President Obama’s Overly Modest Deficit-Reduction Plan

Zachary Karabell on why he needs to get real on the budget crisis.

Jemal Countess ; Chip Somodevilla Getty Images

This is becoming like the War of the Roses. President Obama advanced the needle on deficit reduction and budget negotiations by providing a new set of proposals this morning for what the White House calculates will be $3 trillion in reduced spending over the next 10 years. That follows his congressional address last week calling for additional spending and tax breaks to boost economic activity, which in turn followed months of Washington stalemate on the debt ceiling.

The core of his proposal is increased revenue from the very wealthy through closing loopholes, allowing Bush-era tax cuts to expire, and a minimum millionaire’s rate (for a total of $1.5 trillion). Also included are savings from reform to Medicare and Medicaid and from winding down the cost of military operations in Iraq and Afghanistan.

It is, of course, the “Buffett Rule”—a de facto millionaire’s tax—that has received the most attention. As proposed, it’s a minimum tax rather a tax increase, and its revenue implications are far from certain. As a political gauntlet, however, it has clear appeal. Obama took the charges that he is fostering class warfare and shot them back, saying that asking those with more to pay more isn’t warfare; it’s just fair. And he reiterated that there has to be revenue in order to offset escalating expenses, in addition to cutting spending. “It’s not class warfare,” he said. “It’s math.”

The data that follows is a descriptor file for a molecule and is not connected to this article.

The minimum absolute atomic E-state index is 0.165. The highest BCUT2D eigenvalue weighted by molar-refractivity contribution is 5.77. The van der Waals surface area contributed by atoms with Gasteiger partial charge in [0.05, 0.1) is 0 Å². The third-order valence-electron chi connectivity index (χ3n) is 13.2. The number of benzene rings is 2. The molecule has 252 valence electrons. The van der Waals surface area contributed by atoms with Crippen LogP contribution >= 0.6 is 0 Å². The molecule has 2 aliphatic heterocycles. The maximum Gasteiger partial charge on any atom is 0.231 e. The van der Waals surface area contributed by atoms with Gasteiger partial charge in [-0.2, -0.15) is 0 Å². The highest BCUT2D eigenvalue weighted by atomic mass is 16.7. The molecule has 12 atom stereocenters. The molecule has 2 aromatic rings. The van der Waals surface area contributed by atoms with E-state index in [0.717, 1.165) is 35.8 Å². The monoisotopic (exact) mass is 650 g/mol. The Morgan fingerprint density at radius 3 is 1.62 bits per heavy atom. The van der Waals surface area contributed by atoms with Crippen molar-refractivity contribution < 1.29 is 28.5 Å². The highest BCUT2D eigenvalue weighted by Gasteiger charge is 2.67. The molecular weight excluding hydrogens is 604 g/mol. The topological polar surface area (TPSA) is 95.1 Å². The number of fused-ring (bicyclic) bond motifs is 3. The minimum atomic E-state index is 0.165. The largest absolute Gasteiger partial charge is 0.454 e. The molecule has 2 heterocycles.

Compared, however, with the proposals of Obama’s own deficit-reduction committee at the end of 2010 or with the audacity of the Tea Party, these initiatives are modest. And that may be the most significant weakness. The jobs bill proposed, at less than $500 billion, is modest for a $15 trillion economy. The budget reductions of $3 trillion over the course of a decade—modest. The rhetoric is bolder, but the underlying actions aren’t. Modesty is a becoming quality in multiple venues, but it is not a winning quality in the ongoing game of nations.

And therein lies the greatest challenge for the United States and Obama: we need individually and collectively to become more realistic about the world today and the rate of growth that is feasible for a nation as affluent and developed as the United States. We need to confront the relentless desire for more and juxtapose to that the world as it is. But politically, we have the opposite problem. We dither, we argue, we do little, as the world moves rapidly. Individually, culturally, our reach may be exceeding our grasp. Politically, we are settling for so much less than what is necessary.